- lymphoid tissues can include simple lymphoid follicles
or more organized collections of follicles (Peyer's patches, tonsils, appendix)
or complex organizations of B and T cell rich organs (lymph nodes, spleen).
network of follicular dendritic cells and small resting B cells not yet
stimulated by Ag.
Ag stimulated ring of B cells around a Germinal
Center of proliferating B cells, B memory cells,
and plasma cells, mixed with macrophage and follicular dendritic cells.
Architecture provides microenvironment for lymphocytes
to effectively encounter and respond to Ag.
- Encapsulated bean shaped organ where reticular network
holds lymphocytes, macrophage, and dendritic cells
- Lymph enters the node via Afferent Lymphatic Vessels and lymph
born Ags entering node are trapped by phagocytic cells and reticular dendritic
- In the Paracortex (T-cell rich area) Ag is displayed
by APC to Th cells
- Th cells and Ag activated B cells
move to a primary follicle in the cortex and give rise to a secondary follicle
- Plasma cells produced in the secondary follicles move
to the medulla and secrete Ab which is collected in the lymph and leaves
through the Efferent Lymph Vessels
- During infections the lymph node may swell due to the
increased growth of lymphocytes with most lymphocytes entering the lymph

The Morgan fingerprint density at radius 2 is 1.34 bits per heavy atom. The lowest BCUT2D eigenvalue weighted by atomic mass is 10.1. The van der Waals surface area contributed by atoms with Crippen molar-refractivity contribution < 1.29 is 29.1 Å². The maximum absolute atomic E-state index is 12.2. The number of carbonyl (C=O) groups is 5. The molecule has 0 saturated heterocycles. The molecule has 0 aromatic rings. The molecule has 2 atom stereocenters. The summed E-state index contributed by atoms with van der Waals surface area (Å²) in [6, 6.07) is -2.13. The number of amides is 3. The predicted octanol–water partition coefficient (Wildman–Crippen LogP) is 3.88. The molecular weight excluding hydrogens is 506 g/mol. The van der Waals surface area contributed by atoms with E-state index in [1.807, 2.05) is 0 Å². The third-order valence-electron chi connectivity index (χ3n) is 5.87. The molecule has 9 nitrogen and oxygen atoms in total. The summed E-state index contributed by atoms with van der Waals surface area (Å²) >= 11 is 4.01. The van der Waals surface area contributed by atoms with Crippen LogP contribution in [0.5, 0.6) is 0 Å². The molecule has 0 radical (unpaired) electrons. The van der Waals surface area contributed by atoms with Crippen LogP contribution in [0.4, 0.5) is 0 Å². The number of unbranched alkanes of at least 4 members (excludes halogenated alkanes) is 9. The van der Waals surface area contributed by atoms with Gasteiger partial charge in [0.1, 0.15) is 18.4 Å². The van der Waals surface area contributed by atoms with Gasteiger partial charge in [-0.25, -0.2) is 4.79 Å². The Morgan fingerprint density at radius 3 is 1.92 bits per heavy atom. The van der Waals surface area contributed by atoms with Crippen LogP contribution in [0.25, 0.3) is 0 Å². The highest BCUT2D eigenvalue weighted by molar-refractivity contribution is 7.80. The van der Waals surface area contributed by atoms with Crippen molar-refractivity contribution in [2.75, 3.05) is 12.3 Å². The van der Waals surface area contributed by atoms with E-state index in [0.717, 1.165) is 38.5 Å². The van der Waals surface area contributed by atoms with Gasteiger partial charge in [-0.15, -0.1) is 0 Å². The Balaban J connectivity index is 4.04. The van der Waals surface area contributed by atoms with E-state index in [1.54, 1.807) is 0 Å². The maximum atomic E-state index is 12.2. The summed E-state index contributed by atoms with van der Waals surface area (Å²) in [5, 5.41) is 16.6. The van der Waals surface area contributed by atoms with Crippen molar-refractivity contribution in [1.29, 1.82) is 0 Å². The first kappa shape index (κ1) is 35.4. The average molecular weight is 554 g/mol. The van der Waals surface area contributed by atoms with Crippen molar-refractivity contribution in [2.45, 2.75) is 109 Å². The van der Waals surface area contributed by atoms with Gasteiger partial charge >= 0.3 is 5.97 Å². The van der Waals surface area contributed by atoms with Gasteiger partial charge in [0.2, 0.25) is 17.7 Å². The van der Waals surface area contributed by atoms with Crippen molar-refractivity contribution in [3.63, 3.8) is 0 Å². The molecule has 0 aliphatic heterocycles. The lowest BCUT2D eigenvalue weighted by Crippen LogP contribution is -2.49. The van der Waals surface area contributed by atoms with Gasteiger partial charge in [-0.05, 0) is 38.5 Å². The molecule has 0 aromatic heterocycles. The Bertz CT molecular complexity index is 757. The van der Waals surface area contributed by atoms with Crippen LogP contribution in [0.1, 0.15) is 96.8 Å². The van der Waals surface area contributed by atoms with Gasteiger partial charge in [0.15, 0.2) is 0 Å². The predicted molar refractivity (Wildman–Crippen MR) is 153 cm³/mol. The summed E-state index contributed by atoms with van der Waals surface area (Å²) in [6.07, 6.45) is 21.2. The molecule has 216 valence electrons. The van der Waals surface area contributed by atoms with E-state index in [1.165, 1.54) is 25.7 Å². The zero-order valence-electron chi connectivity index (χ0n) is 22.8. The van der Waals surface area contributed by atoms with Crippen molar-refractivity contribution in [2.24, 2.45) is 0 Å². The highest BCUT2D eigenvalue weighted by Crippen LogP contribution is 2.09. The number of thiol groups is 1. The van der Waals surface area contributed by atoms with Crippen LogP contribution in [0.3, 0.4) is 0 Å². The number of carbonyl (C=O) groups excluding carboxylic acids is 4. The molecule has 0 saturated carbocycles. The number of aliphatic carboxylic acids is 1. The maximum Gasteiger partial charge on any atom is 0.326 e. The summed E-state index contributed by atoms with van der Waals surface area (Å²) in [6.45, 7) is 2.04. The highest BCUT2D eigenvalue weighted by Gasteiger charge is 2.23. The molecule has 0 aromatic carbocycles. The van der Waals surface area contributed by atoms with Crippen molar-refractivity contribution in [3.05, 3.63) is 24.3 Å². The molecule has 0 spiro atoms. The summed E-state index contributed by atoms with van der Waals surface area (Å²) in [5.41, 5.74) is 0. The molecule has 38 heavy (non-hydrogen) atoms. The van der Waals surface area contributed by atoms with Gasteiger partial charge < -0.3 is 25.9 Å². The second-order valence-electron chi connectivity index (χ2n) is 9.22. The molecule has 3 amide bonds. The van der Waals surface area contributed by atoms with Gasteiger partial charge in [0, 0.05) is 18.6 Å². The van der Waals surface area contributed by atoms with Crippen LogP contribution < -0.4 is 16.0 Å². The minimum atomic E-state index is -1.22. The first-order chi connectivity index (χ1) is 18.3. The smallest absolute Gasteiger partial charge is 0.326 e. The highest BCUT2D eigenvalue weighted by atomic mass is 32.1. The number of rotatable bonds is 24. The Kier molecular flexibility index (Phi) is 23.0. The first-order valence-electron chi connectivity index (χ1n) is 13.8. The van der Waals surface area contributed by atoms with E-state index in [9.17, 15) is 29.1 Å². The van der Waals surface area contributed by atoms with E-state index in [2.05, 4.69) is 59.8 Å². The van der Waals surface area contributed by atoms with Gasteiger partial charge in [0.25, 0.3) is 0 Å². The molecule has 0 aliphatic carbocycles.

node via postcapillary venules.
- Large ovoid secondary lymphoid organ
- Covered by a capsule it too is divided into compartments
- Gains Ag from blood not lymph
- Tissue is divided into 2 types red pulp and white pulp,
which are separated by a diffuse marginal zone.
- Red pulp is an are of sinusoids populated by mf and RBCs.
This area is involved in the removal of old erythrocytes
- White pulp surrounds
the arteries forming the PERIARTERIOLAR
LYMPHOID SHEATH (PALS) populated by T cells
- The marginal zone, peripheral to the PALS, is rich in
B cells and contains primary follicles which can be Ag stimulated
- Ag and lymphocytes enter by the Splenic Artery, emptying
into the marginal zone. Ag is trapped by interdigitating dendritic cells
and moved to the PALS. Lymphocytes follow the same path.
MUCOSAL-ASSOCIATED LYMPHOID TISSUE (MALT)
- Mucosal membranes of the digestive, respiratory, and
urogenital systems are the major sites of Ag entry into the body
- MALT ranges from loose clusters of lymphoid cells in
the intestinal lamina propria, to more complex organizations as in the
Peyer's Patches, tonsils, and appendix.
- Very active areas of the immune system. The numbers of
plasma cells in the MALT >> then the number of plasma cells in the
spleen + lymph node + bone marrow.
- 3 locations, lingual, palatine, and nasopharyngeal (adenoids).
- defense against Ag entering from nasal or oral route
- 30-40 lymphoid nodules on the outer wall of the intestine
- Composed of follicles from which germinal centers develop
on Ag stimulation
- M cells specialized
cells at the mucosal surface sample and take Ag across the mucosal surface
forming inductive sites.
- Activated B cells leave follicles and migrate to diffuse
mucosal sites (MALT), differentiate into plasma cells, and secrete Ab (IgA).